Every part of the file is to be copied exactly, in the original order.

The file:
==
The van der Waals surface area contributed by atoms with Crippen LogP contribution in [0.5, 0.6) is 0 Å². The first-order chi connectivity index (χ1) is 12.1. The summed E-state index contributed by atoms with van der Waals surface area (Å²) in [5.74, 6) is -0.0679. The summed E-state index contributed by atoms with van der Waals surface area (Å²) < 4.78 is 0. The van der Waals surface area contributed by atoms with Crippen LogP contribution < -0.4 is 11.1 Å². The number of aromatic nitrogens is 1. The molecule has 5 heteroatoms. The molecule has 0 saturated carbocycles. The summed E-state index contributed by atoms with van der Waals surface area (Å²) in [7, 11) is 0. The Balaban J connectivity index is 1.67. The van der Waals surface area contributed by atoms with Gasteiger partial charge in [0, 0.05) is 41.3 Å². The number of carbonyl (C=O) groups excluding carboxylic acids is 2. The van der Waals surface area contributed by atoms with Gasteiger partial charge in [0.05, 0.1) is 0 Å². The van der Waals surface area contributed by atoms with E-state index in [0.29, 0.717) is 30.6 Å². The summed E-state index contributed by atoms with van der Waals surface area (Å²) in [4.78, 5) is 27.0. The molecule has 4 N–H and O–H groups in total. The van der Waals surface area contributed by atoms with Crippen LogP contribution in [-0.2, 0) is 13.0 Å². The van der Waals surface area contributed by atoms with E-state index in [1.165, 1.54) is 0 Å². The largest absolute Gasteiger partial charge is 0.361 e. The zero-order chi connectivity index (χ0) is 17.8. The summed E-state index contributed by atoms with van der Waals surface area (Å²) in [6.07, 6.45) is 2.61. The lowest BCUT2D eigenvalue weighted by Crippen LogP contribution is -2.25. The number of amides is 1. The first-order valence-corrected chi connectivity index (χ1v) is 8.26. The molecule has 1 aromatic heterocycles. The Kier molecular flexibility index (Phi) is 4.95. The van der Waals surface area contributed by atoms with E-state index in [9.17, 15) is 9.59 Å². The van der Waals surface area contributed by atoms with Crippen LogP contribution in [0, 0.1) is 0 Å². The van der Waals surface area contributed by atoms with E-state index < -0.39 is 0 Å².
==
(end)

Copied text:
The van der Waals surface area contributed by atoms with Crippen LogP contribution in [0.5, 0.6) is 0 Å². The first-order chi connectivity index (χ1) is 12.1. The summed E-state index contributed by atoms with van der Waals surface area (Å²) in [5.74, 6) is -0.0679. The summed E-state index contributed by atoms with van der Waals surface area (Å²) < 4.78 is 0. The van der Waals surface area contributed by atoms with Crippen LogP contribution < -0.4 is 11.1 Å². The number of aromatic nitrogens is 1. The molecule has 5 heteroatoms. The molecule has 0 saturated carbocycles. The summed E-state index contributed by atoms with van der Waals surface area (Å²) in [7, 11) is 0. The Balaban J connectivity index is 1.67. The van der Waals surface area contributed by atoms with Gasteiger partial charge in [0, 0.05) is 41.3 Å². The number of carbonyl (C=O) groups excluding carboxylic acids is 2. The van der Waals surface area contributed by atoms with Gasteiger partial charge in [0.05, 0.1) is 0 Å². The van der Waals surface area contributed by atoms with E-state index in [0.29, 0.717) is 30.6 Å². The summed E-state index contributed by atoms with van der Waals surface area (Å²) in [4.78, 5) is 27.0. The molecule has 4 N–H and O–H groups in total. The van der Waals surface area contributed by atoms with Crippen LogP contribution in [-0.2, 0) is 13.0 Å². The van der Waals surface area contributed by atoms with E-state index in [1.165, 1.54) is 0 Å². The largest absolute Gasteiger partial charge is 0.361 e. The zero-order chi connectivity index (χ0) is 17.8. The summed E-state index contributed by atoms with van der Waals surface area (Å²) in [6.07, 6.45) is 2.61. The lowest BCUT2D eigenvalue weighted by Crippen LogP contribution is -2.25. The number of amides is 1. The first-order valence-corrected chi connectivity index (χ1v) is 8.26. The molecule has 1 aromatic heterocycles. The Kier molecular flexibility index (Phi) is 4.95. The van der Waals surface area contributed by atoms with E-state index in [9.17, 15) is 9.59 Å². The van der Waals surface area contributed by atoms with Crippen LogP contribution in [0, 0.1) is 0 Å². The van der Waals surface area contributed by atoms with E-state index < -0.39 is 0 Å².